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Which clippings match 'Personality' keyword pg.1 of 2
28 DECEMBER 2013

Design genius or author as editor: filtering and synthesising?

"In 'What is an author?' [4], Michel Foucault says we are 'accustomed to presenting the author as a genius.' We see the author as the 'genial creator' of work in which he gives us, 'with infinite wealth and generosity,' an inexhaustible world of meanings. (Being 'creative' always has a positive ring, whatever is produced!) Foucault says that the author does not 'precede' the work: ideas and meanings are already there and the author's role is to 'choose,' to filter and synthesise to create output. (Foucault also emphasises 'limiting' and 'excluding'). The author's role is to limit the proliferation of meanings and present a personal view of the world. Yet the 'genius author' is represented as a continual source of invention–the opposite of his genuine function."

(Monika Parrinder, 2000, Eye Magazine)

TAGS

April Greiman • art and designart market • art star • artisanartist • artist myth • artistic solutions • Atelier Populaire • auteur theoryauthor as editorauthor as geniusavant-garde artists • being creative • blur boundaries • bohemian • Brigit Fowler • Bruce Mau • canonisation • celebritycliche • constructed idea • creative geniuscreative individuals • creative intuition • cult of the author • cult of the individual • cultural elite • Cunst Art • cutting-edge innovationsDavid Carsondesign community • Design Quarterly • design star • designer as author • editing through selectionEuropean EnlightenmentEye (magazine)fine art • Fran Cottell • genial creatorgenius • genius author • genius creator • genius mythgenius of the individual • genius status • graphic authorship • graphic design • Griselda Pollock • Hard Werken • history of ideas • ID Magazine • ingenue • innate talent • inspired visionaries • intuitioninventionJohn Maeda • John Walker • legitimate discipline • liberal artslone genius • lone pioneer • madman • maverick graphic designer • Michael Howe • Michael RockMichel Foucaultmodernismmyth of the geniusNeville Brodynon-conformist • ordinary mortal • Paul RandPentagram Designpersonapersonal expressionpersonal visionpersonalityPeter SavillePierre Bourdieupioneerromantic notion of the artist • Rozsika Parker • self-aggrandisement • self-taught • semi-divine status • solitary • spiritual insight • status • talenttaste (sociology) • Terry Jones • Tomato (design agency)tortured soul • ubermeister • visionary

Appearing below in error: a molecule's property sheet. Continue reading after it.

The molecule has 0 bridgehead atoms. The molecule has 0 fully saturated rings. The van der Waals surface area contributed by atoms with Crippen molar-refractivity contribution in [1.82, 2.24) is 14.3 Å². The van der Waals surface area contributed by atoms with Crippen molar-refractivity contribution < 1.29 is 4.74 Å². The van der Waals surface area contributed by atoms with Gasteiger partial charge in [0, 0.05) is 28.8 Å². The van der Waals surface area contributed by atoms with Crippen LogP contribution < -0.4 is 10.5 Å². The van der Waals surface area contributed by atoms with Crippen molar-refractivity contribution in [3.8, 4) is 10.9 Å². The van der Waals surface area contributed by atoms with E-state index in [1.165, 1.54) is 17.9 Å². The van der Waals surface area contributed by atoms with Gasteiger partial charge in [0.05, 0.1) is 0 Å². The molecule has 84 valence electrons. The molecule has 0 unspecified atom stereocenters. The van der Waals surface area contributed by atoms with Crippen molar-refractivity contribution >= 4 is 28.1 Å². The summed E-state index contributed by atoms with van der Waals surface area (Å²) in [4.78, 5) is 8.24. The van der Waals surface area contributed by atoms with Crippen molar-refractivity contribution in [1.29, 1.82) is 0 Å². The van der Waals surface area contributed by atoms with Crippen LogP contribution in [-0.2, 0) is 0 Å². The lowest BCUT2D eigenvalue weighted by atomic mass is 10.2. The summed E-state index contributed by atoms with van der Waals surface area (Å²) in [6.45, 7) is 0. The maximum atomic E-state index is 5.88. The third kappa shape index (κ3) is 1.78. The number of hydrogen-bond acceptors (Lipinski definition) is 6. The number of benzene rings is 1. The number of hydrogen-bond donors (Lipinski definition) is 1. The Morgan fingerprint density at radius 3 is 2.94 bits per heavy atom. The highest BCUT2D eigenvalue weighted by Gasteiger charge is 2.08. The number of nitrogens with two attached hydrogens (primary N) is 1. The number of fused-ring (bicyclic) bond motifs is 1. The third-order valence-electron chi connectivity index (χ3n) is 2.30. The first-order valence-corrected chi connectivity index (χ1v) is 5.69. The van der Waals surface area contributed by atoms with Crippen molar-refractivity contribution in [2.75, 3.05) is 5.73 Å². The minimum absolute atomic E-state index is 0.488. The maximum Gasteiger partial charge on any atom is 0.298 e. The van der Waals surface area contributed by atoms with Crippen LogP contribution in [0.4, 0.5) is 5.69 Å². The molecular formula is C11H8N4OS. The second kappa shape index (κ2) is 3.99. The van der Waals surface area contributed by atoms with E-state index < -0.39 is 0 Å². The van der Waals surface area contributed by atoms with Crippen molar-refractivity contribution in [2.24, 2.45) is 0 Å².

CONTRIBUTOR

Simon Perkins
28 MARCH 2012

Retaggr: sharing your portable online profile across social networks

"retaggr [was before it closed] a widget–based service that enables active web users to link all their various site–based profiles into a single, always updated, interactive business card that can be attached to virtually any type of content or interaction the user has on the web.

The interactive profile card can be linked to or embedded anywhere online, including in email signatures, blog entries, other text, or as part of online profiles on sites like LinkedIn, Facebook, twitter, and others. It lets you leave a summary of the way you define yourself on the web anywhere you want to share it."

(Retaggr, CrunchBase Profile)

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TAGS

aggregate • attached to content • business card • content aggregation • defunct • digital business card • discontinued • email signature • embeddingFacebook • interactive profile card • linkedLinkedIn • making a personal connection • online • online business card • online content • online profile • online profiles • others to see • personapersonal identitypersonal information • personal profile tool • personal website • personality • portable snapshot • profile tool • promoted to others • public profile • Retaggr • self • single business card • site-based profile • social networkingsocial networksTwitter • virtual business card • Web 2.0web presencewidget • widget-based service • yourself